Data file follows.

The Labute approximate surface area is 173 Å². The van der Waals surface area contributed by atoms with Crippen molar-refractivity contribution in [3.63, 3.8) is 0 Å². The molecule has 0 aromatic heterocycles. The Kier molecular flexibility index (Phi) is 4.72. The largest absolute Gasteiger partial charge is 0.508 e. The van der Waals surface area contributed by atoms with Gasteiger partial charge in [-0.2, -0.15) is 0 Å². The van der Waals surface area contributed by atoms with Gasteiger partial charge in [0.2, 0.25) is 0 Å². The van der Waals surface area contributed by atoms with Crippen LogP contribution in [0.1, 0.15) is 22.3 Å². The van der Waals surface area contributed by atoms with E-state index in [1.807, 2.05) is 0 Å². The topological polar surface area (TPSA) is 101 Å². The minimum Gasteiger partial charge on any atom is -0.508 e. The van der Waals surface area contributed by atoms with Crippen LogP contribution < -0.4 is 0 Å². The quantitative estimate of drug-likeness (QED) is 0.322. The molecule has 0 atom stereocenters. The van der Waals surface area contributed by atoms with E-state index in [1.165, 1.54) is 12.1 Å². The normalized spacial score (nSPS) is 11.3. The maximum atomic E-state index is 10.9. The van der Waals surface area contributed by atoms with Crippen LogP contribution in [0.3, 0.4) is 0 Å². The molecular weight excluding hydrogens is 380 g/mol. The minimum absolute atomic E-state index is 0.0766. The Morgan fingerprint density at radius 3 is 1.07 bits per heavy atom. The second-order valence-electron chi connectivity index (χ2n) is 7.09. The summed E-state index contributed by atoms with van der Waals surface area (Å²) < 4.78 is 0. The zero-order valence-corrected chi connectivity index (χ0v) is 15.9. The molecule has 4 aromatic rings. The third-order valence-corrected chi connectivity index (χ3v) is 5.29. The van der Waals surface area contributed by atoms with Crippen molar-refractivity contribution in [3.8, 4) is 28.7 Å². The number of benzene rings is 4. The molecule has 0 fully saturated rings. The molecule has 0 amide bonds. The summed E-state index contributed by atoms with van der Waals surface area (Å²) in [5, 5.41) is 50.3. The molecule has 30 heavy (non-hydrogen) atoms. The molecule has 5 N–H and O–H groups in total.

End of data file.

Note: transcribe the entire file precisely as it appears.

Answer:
The Labute approximate surface area is 173 Å². The van der Waals surface area contributed by atoms with Crippen molar-refractivity contribution in [3.63, 3.8) is 0 Å². The molecule has 0 aromatic heterocycles. The Kier molecular flexibility index (Phi) is 4.72. The largest absolute Gasteiger partial charge is 0.508 e. The van der Waals surface area contributed by atoms with Gasteiger partial charge in [-0.2, -0.15) is 0 Å². The van der Waals surface area contributed by atoms with Gasteiger partial charge in [0.2, 0.25) is 0 Å². The van der Waals surface area contributed by atoms with Crippen LogP contribution in [0.1, 0.15) is 22.3 Å². The van der Waals surface area contributed by atoms with E-state index in [1.807, 2.05) is 0 Å². The topological polar surface area (TPSA) is 101 Å². The minimum Gasteiger partial charge on any atom is -0.508 e. The van der Waals surface area contributed by atoms with Crippen LogP contribution < -0.4 is 0 Å². The quantitative estimate of drug-likeness (QED) is 0.322. The molecule has 0 atom stereocenters. The van der Waals surface area contributed by atoms with E-state index in [1.165, 1.54) is 12.1 Å². The normalized spacial score (nSPS) is 11.3. The maximum atomic E-state index is 10.9. The van der Waals surface area contributed by atoms with Crippen LogP contribution in [0.3, 0.4) is 0 Å². The molecular weight excluding hydrogens is 380 g/mol. The minimum absolute atomic E-state index is 0.0766. The Morgan fingerprint density at radius 3 is 1.07 bits per heavy atom. The second-order valence-electron chi connectivity index (χ2n) is 7.09. The summed E-state index contributed by atoms with van der Waals surface area (Å²) < 4.78 is 0. The zero-order valence-corrected chi connectivity index (χ0v) is 15.9. The molecule has 4 aromatic rings. The third-order valence-corrected chi connectivity index (χ3v) is 5.29. The van der Waals surface area contributed by atoms with Crippen molar-refractivity contribution in [3.8, 4) is 28.7 Å². The number of benzene rings is 4. The molecule has 0 fully saturated rings. The molecule has 0 amide bonds. The summed E-state index contributed by atoms with van der Waals surface area (Å²) in [5, 5.41) is 50.3. The molecule has 30 heavy (non-hydrogen) atoms. The molecule has 5 N–H and O–H groups in total.